A randomized control trial (RCT) is the golden standard for excluding the spurious association that arises from confounding and reverse causality. A RCT involves random allocation of risk factors to subjects, such that distribution of known and unknown confounders in the different groups is roughly equal, that is, the risk factors become disassociated from any confounders due to the randomization. Furthermore, since the initial randomization is done preceding the disease response, this renders reverse causality highly unlikely. However, the use of RCTs to determine causality is often not possible due to enormous ethical, financial or technical difficulties.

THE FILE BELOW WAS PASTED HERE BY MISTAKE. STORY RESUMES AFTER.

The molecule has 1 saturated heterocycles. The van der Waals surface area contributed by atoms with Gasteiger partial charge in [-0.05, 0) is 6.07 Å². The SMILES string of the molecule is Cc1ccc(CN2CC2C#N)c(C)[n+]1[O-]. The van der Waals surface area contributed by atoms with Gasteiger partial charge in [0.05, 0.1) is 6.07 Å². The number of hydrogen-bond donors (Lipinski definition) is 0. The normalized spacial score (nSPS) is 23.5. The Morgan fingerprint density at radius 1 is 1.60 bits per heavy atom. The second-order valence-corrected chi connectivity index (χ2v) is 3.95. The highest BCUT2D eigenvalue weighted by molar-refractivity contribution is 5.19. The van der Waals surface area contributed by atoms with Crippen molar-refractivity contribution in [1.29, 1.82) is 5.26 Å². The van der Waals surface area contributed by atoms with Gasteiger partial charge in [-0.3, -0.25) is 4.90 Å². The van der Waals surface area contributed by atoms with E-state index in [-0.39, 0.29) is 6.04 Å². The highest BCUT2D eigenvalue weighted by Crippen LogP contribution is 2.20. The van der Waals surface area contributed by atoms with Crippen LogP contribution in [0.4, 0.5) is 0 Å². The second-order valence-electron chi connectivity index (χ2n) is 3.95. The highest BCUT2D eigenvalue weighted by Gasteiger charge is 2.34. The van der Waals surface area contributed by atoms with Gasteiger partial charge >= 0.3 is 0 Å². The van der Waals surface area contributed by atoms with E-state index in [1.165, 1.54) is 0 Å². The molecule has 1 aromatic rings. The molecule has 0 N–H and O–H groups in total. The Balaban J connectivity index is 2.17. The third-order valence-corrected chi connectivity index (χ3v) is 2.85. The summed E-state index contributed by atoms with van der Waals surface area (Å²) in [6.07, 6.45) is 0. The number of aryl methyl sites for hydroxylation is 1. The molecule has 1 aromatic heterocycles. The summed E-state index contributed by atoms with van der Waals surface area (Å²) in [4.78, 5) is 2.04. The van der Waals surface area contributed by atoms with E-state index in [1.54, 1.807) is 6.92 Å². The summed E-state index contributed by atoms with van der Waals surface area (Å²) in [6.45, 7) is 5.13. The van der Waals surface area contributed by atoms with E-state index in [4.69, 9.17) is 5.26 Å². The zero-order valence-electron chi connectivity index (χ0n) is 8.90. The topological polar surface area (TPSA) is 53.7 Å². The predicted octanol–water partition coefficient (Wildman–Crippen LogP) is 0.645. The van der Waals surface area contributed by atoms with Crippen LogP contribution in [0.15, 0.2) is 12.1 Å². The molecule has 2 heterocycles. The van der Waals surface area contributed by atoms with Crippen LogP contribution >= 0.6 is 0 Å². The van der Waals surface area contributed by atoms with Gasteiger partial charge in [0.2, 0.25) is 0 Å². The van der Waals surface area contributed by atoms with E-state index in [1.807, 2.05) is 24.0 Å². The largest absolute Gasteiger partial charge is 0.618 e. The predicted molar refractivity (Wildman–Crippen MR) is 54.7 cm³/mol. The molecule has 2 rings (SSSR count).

We envisage that the potential of combining different post-genome approaches for discovering disease causality and mechanisms could be integrated within the framework of Mendelian randomization. In order to apply this idea to distinguish between association and causation, we need to first justify the three core assumptions that underlie the applicability of Mendelian randomization (Figure 1). Two of the three assumptions (1 and 3) depend on unobserved confounding factors and, therefore, cannot be formally tested from observable data. Therefore, the three associations that are needed in the Mendelian randomization model, that is, the genotype-phenotype association, the phenotype-disease association, and the genotype-disease association, require a certain degree of initial characterization. Clearly, these initial models will need to be continually refined as new data challenge the validity of the assumptions. The downstream impact of these assumptions is not trivial, as a failure to detect robust associations could invalidate the power of Mendelian randomization. While this may imply that Mendelian randomization requires our complete understanding of the biological system, in practice some apparent violations may not actually negate its biological implications [36, 39]. Applied carefully, Mendelian randomization can become a useful framework for data integration.